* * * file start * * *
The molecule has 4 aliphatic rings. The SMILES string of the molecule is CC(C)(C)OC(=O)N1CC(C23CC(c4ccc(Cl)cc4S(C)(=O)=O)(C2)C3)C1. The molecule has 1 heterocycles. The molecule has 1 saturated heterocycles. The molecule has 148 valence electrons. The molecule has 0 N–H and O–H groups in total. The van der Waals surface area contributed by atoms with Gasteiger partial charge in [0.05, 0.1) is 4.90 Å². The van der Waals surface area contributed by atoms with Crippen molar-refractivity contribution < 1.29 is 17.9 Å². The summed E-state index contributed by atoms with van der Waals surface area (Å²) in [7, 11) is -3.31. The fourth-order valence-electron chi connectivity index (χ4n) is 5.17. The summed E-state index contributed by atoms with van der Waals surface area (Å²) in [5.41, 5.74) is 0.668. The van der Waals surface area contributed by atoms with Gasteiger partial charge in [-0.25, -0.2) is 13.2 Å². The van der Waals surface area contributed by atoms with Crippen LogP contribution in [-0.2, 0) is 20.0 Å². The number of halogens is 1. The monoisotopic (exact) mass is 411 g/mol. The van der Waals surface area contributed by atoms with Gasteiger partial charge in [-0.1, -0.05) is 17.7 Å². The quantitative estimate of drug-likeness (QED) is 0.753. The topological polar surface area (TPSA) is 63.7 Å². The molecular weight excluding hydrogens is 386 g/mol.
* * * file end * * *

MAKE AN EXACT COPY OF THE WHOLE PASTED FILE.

The molecule has 4 aliphatic rings. The SMILES string of the molecule is CC(C)(C)OC(=O)N1CC(C23CC(c4ccc(Cl)cc4S(C)(=O)=O)(C2)C3)C1. The molecule has 1 heterocycles. The molecule has 1 saturated heterocycles. The molecule has 148 valence electrons. The molecule has 0 N–H and O–H groups in total. The van der Waals surface area contributed by atoms with Gasteiger partial charge in [0.05, 0.1) is 4.90 Å². The van der Waals surface area contributed by atoms with Crippen molar-refractivity contribution < 1.29 is 17.9 Å². The summed E-state index contributed by atoms with van der Waals surface area (Å²) in [7, 11) is -3.31. The fourth-order valence-electron chi connectivity index (χ4n) is 5.17. The summed E-state index contributed by atoms with van der Waals surface area (Å²) in [5.41, 5.74) is 0.668. The van der Waals surface area contributed by atoms with Gasteiger partial charge in [-0.25, -0.2) is 13.2 Å². The van der Waals surface area contributed by atoms with Crippen LogP contribution in [-0.2, 0) is 20.0 Å². The number of halogens is 1. The monoisotopic (exact) mass is 411 g/mol. The van der Waals surface area contributed by atoms with Gasteiger partial charge in [-0.1, -0.05) is 17.7 Å². The quantitative estimate of drug-likeness (QED) is 0.753. The topological polar surface area (TPSA) is 63.7 Å². The molecular weight excluding hydrogens is 386 g/mol.